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1992 JAPANESE INVESTMENT IN U.S. REAL ESTATE DOWN 85 PERCENT TO $807 MILLION, LEVENTHAL STUDY SHOWS

 Continued Development of Existing Projects was '92 Focus;
 Retrenchment and Restructuring are Watchwords for '93
 LOS ANGELES, March 18 /PRNewswire/ -- Japanese banks and investors forced to cope with financial woes back home and weak property markets in the United States dramatically cut investment in U.S. real estate last year, spending only $807 million, according to a study released today by the national accounting firm of Kenneth Leventhal & Co. The 1992 investment was 85 percent less than the 1991 total of $5.1 billion and the lowest since the Leventhal firm began tracking such investment in 1985.
 "Japan's government started putting the brakes on real estate investment two years ago, but with the tremendous momentum from prior years, the flow of dollars didn't come to a halt until last year," said Jack Rodman, director of the firm's Pacific Rim practice.
 "Like most investors in U.S. real estate, the Japanese have suffered massive losses from plummeting real estate values. But, with $76 billion in cumulative investment, it is critical for the Japanese to take action now to preserve existing values and minimize further erosion of their portfolios," advised Rodman. "Indeed, some investors holding on to underperforming properties have had to make unexpected additional investments in U.S. real estate and have reached into their pockets to cover the mortgage and even operating expenses.
 "Significant overbuilding and the lingering U.S. recession, combined with mounting problem loans at Japanese banks and a 60 percent decline in Japanese stock prices, have triggered the substantial retrenchment in investment activity," Rodman added.
 "We have seen fundamental changes in Japanese lending practices fueled by new regulatory standards here and abroad," he said. "Implementation of new U.S. banking rules (the Foreign Bank Supervision Enhancement Act of 1991) will force foreign banks to set aside capital reserves for non-performing loans. In addition, the Bank of Japan has suggested banks aggressively address their problems related to non-performing loans," Rodman explained. "Because of this increased regulatory pressure, Japanese banks and investors will be forced to make difficult choices -- to restructure their problem loans, continue to hold problem investments or loans, or dispose of the properties at a loss."
 Securitization and Sales on the Horizon
 Rodman advised the Japanese to consider securitization as a way to dispose of troubled assets. "The capital markets offer an effective way to liquefy investments," he said. "Several U.S. banks, the Resolution Trust Corp. and other financial institutions have successfully eliminated problem real estate this way."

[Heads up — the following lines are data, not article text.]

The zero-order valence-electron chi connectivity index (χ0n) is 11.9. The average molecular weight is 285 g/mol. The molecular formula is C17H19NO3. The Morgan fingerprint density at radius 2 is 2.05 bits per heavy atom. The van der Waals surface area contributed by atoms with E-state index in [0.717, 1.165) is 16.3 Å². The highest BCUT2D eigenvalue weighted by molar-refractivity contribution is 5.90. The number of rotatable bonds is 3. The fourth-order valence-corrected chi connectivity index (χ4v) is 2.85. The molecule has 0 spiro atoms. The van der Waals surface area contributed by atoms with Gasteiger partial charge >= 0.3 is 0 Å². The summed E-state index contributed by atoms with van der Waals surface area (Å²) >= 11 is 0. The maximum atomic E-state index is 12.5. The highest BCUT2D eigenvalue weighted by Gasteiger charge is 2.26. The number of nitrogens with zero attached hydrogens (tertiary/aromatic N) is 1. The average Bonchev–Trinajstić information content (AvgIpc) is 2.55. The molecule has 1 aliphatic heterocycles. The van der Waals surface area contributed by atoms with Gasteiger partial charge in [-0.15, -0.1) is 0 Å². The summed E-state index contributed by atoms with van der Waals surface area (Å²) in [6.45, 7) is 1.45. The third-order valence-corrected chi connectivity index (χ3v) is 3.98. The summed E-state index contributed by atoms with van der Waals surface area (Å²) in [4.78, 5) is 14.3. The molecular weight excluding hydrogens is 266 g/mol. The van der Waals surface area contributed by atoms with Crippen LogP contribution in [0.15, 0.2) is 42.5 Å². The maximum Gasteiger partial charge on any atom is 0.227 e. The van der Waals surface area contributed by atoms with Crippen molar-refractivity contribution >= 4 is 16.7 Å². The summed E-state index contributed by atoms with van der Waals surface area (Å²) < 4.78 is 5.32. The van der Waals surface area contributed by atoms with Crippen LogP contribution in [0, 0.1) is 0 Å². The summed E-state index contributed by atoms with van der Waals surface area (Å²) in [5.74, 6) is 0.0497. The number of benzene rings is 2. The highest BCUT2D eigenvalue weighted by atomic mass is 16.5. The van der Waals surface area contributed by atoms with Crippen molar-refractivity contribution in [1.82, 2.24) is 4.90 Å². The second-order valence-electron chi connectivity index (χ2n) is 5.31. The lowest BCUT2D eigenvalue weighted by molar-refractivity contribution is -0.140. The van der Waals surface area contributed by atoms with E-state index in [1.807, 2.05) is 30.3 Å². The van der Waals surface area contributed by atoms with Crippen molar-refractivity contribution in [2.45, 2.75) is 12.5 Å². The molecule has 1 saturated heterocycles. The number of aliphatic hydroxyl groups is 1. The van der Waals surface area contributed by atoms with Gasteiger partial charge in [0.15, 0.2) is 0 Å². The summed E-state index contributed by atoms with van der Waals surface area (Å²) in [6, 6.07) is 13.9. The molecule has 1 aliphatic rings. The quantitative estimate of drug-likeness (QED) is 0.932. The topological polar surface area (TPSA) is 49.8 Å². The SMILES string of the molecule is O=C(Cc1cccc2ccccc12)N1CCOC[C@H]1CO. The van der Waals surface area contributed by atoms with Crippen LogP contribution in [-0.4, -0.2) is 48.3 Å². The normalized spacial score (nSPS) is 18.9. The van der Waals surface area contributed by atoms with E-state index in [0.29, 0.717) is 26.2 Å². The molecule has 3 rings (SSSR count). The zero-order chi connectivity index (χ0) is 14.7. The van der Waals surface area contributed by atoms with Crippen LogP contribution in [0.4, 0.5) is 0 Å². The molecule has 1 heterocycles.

According to Rodman, the Japanese could spin off some of their loans and/or properties and form real estate investment trusts (REITs) or sell to existing REITs. They also could package problem loans and real estate acquired in foreclosure into a separate entity, selling shares to outside investors.
 "In addition, Japanese investors will be selling single properties over the next year and the repricing could be a boon for institutional buyers with cash," Rodman predicted.
 The alternatives need to be evaluated carefully, he cautioned, and should include an analysis of the real estate outlook for individual markets and other economic factors.
 U.S. Gateways to Pacific Rim Draw '92 Investment
 "The one bright spot for Japanese investment is affordable housing," said Rodman. "Like their American counterparts, Japanese investors in affordable housing have fared well; now they are focusing on finishing projects started over the past several years." Rodman added that residential investment accounted for $462 million or 57 percent of the 1992 total investment.
 According to the Leventhal study, Hawaii and California led the nation in capturing the attention of Japanese investors in 1992. Investments in these two states alone accounted for $619 million or 77 percent of the 1992 total.
 Of the $328 million invested in Hawaii, 56 percent went to residential projects. Reflecting Hawaii's strength as a vacation destination, 33 percent of the state's investment was funneled to hotels and resorts.
 Virtually all of the $291 million invested in California was placed in new and continuing residential projects, particularly master-planned communities.
 In 1988, Japanese investment in U.S. real estate reached a record $16.5 billion when low interest rates fueled a boom in Japan's stock and real estate markets, providing low-cost capital for development in then-healthy U.S. markets. Of the $76 billion invested in U.S. real estate by Japanese investors since 1985, office properties took the lion's share. More than 50 percent of cumulative investment occurred from 1987 to 1989 with 78 percent of that amount targeted for commercial development in New York, Los Angeles, Chicago and Hawaii.
 The Kenneth Leventhal & Co. Japanese Data Base tracks convertible debt and equity investment in real estate acquired or developed for investment purposes only. It does not include data on manufacturing facilities or the individual purchase of single-family homes. Kenneth Leventhal & Co., the nation's eighth-largest accounting firm, is known for its expertise in real estate and financial services.
 -0- 3/18/93
 /CONTACT: Jack Rodman of Kenneth Leventhal & Co., 310-277-0880; or Francie Murphy of Casey & Sayre, 310-458-1224, for Kenneth Leventhal & Co./


CO: Kenneth Leventhal & Co. ST: California IN: FIN SU:

JL-MS -- LA003 -- 7471 03/18/93 12:01 EST
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Date:Mar 18, 1993
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